Dallas Police Special Operation to Target Road Rage Drivers

A Dallas family continues to plead for justice as DPD takes aim at road rage drivers after at least five shootings in two weeks

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You may notice more police officers on Dallas freeways beginning Friday.

Officers will be specifically searching for drivers with road rage.

This is part of a new Dallas Police Department operation to combat the dangerous behavior that has left countless loved ones grieving, including the family of a North Dallas father Chris Murzin.

There is now a billboard along I-20 near Houston School Road in far southern Dallas where Murzin was gunned down by another driver at about 1 p.m. on February 11, 2021.

Police believe this was a road rage shooting.

The case has gone unsolved for over four months, but the family got a glimmer of “hope” last week.

Dallas police released a surveillance image of a possible suspect driving a silver SUV, believed to be a GMC.

The victim Chris Murzin (left). Dallas police are searching for the driver of this silver SUV, believed to be a GMC (right).

Christina Murzin, says finding her husband’s killer seemed like finding 'a needle in a haystack.’

“We’ve found that needle, now we really just need in addition to all the work [police] are doing, we also are asking for the community’s help,” she said.  “We really need help in solving this case.”

The Dallas police union has expressed concern with a rise in violent crime in the city, including with so-called ‘crimes of passion’ like road rage shootings.

There have been at least five road rage shootings in Dallas in the past two weeks alone, according to Assistant Deputy Chief of Police Albert Martinez.

“We are seeing an increase in road rage,” he said on Thursday.

Police now have a plan of attack, he says.

DPD will deploy 12 to 20 officers to different areas of the city, specifically targeting aggressive drivers and those speeding.

The first area of concentration will be on Friday night in North Dallas.

“We’re very much aware that we’re not making our presence known on those freeways,” acknowledged Martinez.

The plan would target different areas of the city at a time.

Operations will likely only happen once a month, in part, because of the ongoing shortage still facing the department.

“The whole goal of the operation is to actually change people’s behavior while they’re driving with also the expectation that we’re changing their behavior on how they conduct themselves,” said Martinez. “At the end of the day, why are people losing their lives over somebody’s changing the lane or going too fast?”

These are questions Murzin’s grieving family feels are now closer to being answered.

Murzin’s wife and kids say they’ve struggled with their grief but say they’ve received tremendous support from family, friends, and their community.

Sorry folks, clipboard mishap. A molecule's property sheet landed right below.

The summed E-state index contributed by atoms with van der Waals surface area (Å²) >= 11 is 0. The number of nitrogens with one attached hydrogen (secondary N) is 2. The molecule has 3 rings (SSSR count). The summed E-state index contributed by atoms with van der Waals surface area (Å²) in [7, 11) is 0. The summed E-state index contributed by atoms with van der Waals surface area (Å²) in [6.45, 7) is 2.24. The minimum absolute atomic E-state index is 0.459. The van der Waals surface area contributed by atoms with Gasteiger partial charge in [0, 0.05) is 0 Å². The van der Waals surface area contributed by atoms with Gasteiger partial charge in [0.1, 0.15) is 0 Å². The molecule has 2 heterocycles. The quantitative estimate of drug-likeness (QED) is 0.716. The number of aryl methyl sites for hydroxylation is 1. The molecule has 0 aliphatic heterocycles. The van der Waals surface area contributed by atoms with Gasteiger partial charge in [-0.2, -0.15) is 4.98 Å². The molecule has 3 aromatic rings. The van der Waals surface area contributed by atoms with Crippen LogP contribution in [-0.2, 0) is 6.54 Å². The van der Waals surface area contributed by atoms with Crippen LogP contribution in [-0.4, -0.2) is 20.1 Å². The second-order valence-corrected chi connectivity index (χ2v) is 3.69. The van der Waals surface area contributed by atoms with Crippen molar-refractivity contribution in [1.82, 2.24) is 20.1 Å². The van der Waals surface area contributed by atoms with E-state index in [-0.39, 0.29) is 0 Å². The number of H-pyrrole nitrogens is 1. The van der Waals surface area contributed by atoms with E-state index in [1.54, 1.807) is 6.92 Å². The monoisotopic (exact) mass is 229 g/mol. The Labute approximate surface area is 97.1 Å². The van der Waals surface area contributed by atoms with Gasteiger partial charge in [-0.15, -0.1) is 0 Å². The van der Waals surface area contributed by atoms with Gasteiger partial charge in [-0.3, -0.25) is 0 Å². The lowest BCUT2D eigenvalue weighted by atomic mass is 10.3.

Caroline Murzin, 18, graduated high school and is now headed to UT Austin.

“He went to A&M and I’m going to UT, but he said he’d always wear burnt orange no matter what,” she said with a smile.

Asked what she missed most about her father, Caroline said, "Probably his smile and his humor.”

Murzin was well known in the Highland Park community and advocated for better resources for special needs children, in part because of his own special needs son, Jack.

“He didn’t care who you were or where you came from, he wanted to help you as a person,” said his daughter.

The family is pleading for drivers who travel I-20 to think back to Feb. 11.

“The day was odd,” said Murzin’s wife as she remembers.

February 11 was the same day as the deadly pileup in Fort Worth.

It was also the beginning of an historic cold snap in North Texas.

The shooting happened at about 1 p.m. along westbound L.B.J. Freeway at South Polk Street.

Murzin asks that someone call police, “If maybe someone who drives a silver GMC, like the one in the photo, came into work late or they came a little rattled or something like that.”

Family and friends will gather to hand out fliers Saturday morning at 9 a.m. at the CVS at 2420 W. Wheatland Road like they did a few months ago.

“We just encourage everyone if they know something, say something,” said Caroline.

There is a $50,000 reward for information that leads to an arrest and indictment in this case.

For more information, click here.

The Dallas Police Department is asking for anyone with information regarding this investigation to contact Homicide Detective Tonya. McDaniel, #8890, at 214-671-4236 or by email at tonya.mcdaniel@dallascityhall.com. Please reference case #025379-2021. Call Crime Stoppers at 214-373-TIPS (8477), 24 hours a day, 7 days a week.

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